SI: Where do you get your new concepts?

DK: Ideas just come. It’s like a big puzzle. Research is not some definite plan that you walk into a lab with bullet point notes that you are going to work on. You do that later on. For example, I was recalling as a young boy that I used to be thrilled with the travels of Marco Polo. Marco Polo was in Constantinople, where he was taking prisoners and putting them in earthen jars filled with sesame oil. It sounds awful, but their tissues were beginning to desquamate. That got me thinking, could we get rid of all this stuff with lipids and fatty acids? We are waiting on an ingredient, but we are working on professional exfoliation with oils.

It really has nothing to do with me. Maybe I am just a channel. Your mind is open, and all of a sudden this idea hits you. It just comes. We are just conduits. Most of the things that I focus on do happen in some way. Sometimes it takes a long time, and sometimes it happens in a different way, but usually it is successful. I don’t just formulate crap and put it out there and hope it flies.

SI: How did you feel when you saw the amazing results?

DK: I feel the same way now as I did 50 years ago. I am thrilled and amazed. It is still amazing to me what the human body is capable of. I kinda know what they are going to be, but you never know at what level. I am just as excited for the client, as they are when they look in the mirror.

SI: You are working on some new concepts. Where did those come from?

DK: Dr. [Jayant] Lokhande has rejuvenated my whole career. I was at the point where I had nothing left to prove, and I was getting tired. You can only be me for so many years. Along comes Dr. Lokhande, and he took me off in a whole new direction of ingredients and plant power and genomic type things, and it is just amazing. All of Lokhande’s formulas are based on genomic differentiation, uploading and downloading. When you down and upregulate the genomicpathways, you keep homeostasis in the skin. This has led to our creation of DMK MD.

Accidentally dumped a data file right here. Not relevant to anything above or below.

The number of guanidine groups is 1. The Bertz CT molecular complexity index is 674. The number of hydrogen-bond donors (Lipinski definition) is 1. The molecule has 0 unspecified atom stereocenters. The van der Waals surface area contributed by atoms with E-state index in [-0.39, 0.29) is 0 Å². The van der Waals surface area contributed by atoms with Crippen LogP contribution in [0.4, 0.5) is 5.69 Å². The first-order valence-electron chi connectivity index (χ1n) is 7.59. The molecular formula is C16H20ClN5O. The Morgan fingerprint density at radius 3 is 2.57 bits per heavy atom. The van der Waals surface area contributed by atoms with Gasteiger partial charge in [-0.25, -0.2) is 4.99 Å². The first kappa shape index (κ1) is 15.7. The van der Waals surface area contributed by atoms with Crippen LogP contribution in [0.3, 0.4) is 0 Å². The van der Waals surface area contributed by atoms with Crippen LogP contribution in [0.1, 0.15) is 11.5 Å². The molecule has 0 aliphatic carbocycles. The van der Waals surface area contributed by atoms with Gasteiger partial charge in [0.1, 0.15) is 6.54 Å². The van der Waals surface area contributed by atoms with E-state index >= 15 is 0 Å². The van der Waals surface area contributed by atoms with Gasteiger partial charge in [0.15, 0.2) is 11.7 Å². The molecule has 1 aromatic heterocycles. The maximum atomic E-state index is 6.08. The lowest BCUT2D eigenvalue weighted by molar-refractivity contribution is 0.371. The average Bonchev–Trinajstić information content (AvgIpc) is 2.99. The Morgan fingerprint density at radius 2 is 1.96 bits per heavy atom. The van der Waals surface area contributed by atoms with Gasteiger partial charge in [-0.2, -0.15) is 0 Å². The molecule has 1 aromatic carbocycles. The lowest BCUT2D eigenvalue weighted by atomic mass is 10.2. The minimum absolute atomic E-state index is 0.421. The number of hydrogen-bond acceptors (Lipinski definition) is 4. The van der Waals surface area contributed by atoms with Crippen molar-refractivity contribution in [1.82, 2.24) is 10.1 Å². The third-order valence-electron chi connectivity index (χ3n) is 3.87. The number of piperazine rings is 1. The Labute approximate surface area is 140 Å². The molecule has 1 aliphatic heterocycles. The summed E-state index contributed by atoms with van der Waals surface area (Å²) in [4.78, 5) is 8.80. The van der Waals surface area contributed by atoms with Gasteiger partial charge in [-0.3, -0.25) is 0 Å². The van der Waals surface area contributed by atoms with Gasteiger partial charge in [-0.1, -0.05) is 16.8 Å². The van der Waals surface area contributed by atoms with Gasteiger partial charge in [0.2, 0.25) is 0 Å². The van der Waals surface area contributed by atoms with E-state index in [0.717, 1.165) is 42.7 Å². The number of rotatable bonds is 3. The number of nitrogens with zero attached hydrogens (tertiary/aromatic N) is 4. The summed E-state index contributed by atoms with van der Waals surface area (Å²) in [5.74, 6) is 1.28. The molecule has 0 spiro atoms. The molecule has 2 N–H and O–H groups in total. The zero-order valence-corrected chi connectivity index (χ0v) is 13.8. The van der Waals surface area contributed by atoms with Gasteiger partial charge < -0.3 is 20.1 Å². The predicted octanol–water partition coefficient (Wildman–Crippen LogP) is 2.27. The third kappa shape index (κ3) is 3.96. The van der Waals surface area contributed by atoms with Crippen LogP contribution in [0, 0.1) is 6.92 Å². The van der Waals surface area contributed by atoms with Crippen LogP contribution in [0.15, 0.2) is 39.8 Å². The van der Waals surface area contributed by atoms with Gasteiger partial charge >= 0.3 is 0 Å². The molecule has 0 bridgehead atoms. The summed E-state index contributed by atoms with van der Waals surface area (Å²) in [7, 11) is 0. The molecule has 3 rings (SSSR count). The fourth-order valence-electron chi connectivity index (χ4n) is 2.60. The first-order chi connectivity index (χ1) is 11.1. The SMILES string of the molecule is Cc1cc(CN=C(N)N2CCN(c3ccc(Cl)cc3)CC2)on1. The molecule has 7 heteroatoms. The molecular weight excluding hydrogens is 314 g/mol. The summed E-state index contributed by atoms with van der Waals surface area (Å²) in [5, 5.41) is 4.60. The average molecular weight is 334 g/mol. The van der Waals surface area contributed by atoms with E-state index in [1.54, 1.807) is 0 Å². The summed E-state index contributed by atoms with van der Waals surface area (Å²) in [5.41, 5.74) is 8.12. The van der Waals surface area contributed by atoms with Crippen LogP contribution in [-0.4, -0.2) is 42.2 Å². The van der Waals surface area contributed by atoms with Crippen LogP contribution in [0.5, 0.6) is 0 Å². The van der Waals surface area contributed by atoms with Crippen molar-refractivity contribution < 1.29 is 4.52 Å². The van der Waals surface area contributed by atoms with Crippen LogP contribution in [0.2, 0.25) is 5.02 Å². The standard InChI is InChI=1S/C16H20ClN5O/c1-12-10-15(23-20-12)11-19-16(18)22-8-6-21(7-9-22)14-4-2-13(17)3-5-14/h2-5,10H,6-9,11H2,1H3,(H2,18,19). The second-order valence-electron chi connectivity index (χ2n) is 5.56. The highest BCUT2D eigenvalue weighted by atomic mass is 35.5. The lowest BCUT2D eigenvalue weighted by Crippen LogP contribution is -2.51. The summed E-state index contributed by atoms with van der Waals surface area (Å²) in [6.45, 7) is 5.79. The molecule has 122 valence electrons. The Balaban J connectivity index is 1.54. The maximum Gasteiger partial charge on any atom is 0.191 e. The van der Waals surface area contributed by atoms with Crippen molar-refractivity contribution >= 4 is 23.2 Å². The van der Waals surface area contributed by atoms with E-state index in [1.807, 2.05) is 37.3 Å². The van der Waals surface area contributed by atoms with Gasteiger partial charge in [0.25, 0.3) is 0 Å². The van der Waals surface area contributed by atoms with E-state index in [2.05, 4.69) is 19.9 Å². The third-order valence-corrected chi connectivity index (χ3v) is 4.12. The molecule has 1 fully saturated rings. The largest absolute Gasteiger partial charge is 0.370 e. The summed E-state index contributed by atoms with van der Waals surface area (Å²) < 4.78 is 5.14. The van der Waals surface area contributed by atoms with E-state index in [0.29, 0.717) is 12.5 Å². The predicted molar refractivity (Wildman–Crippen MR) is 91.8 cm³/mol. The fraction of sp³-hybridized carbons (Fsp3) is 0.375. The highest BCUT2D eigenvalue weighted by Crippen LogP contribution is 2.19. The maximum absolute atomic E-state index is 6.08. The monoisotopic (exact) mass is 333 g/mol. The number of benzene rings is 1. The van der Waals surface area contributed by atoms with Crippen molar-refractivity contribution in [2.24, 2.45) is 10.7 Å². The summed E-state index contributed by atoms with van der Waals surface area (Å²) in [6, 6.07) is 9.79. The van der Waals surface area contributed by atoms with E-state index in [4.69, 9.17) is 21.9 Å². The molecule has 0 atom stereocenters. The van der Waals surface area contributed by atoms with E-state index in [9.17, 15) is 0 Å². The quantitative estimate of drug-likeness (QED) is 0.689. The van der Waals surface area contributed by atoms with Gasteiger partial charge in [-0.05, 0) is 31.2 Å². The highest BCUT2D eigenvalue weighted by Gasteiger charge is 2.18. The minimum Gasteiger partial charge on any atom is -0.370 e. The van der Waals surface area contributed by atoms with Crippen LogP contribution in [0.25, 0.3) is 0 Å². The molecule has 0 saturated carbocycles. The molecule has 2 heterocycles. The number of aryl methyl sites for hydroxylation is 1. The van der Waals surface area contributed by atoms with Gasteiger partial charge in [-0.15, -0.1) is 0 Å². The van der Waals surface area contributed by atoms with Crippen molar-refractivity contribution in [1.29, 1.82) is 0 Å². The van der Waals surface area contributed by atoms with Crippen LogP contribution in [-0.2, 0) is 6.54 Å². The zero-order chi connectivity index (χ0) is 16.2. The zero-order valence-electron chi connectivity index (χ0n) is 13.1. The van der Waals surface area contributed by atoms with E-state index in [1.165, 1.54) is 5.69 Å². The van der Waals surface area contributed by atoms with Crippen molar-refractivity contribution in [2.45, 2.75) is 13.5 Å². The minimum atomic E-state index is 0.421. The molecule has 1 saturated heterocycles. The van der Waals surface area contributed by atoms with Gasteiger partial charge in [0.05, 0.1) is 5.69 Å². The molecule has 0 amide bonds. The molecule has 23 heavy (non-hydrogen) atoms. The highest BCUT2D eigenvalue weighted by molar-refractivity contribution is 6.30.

Enzyme Masque #1 (also shown on the cover) produces an amazing plasmatic effect to rejuvenate skin.
Enzyme Masque #1 (also shown on the cover) produces an amazing plasmatic effect to rejuvenate skin.

SI: You are known for effective anti-aging treatments. How did that come to be?

DK: Everything we see in the mirror that we don’t like as we get older are nothing more than defense mechanisms of the skin—a good organ trying to defend itself. It doesn’t care what that defense looks like.

When we started to see remarkable results on aging skin, that’s when I started flushing out a protocol for age management. That’s when I came up with a treatment for the night. The more I saw things like that happening, the more we kicked it up and it intensified. We became kinda known for that after awhile.

SI: What in your opinion makes a successful esthetician?

DK: Most of the people who are not getting results is because they are not doing efficacious treatments. If they were, they would be changing lives and making damn good money at it. If they are doing something good, I’ll take my hat off. Many are buying 6-7 different product lines to get a result. In that case, that means education is not being shown. There is no concept. We drill concept all the time. You are not here to learn how to use DMK products, you are here to understand the concept. By the time I finish the logic, they understand. Many estheticians are also relying too much on machines. I’m not against machines, but when you buy a machine, you are not making money on that thing until it is paid for. By then, a new machine is out there. Do not put your career on a bunch of machines. If you want to buy them, fine, there are a few that have shown real results. But, have them as an incidental backup to what you are really doing. Can you do great things and get results without any of these machines? Hell yeah.

SI: How do you stay so youthful and vibrant?

DK: I don’t know. My secrets are multitude. I have testosterone injections, growth hormone and I take a multitude of supplements. All this stuff really does work. I work out, and I’ve always eaten the right way. The secret is consistency, like skin care. You can’t just try something for a bit and then stop. You have to alter your lifestyle.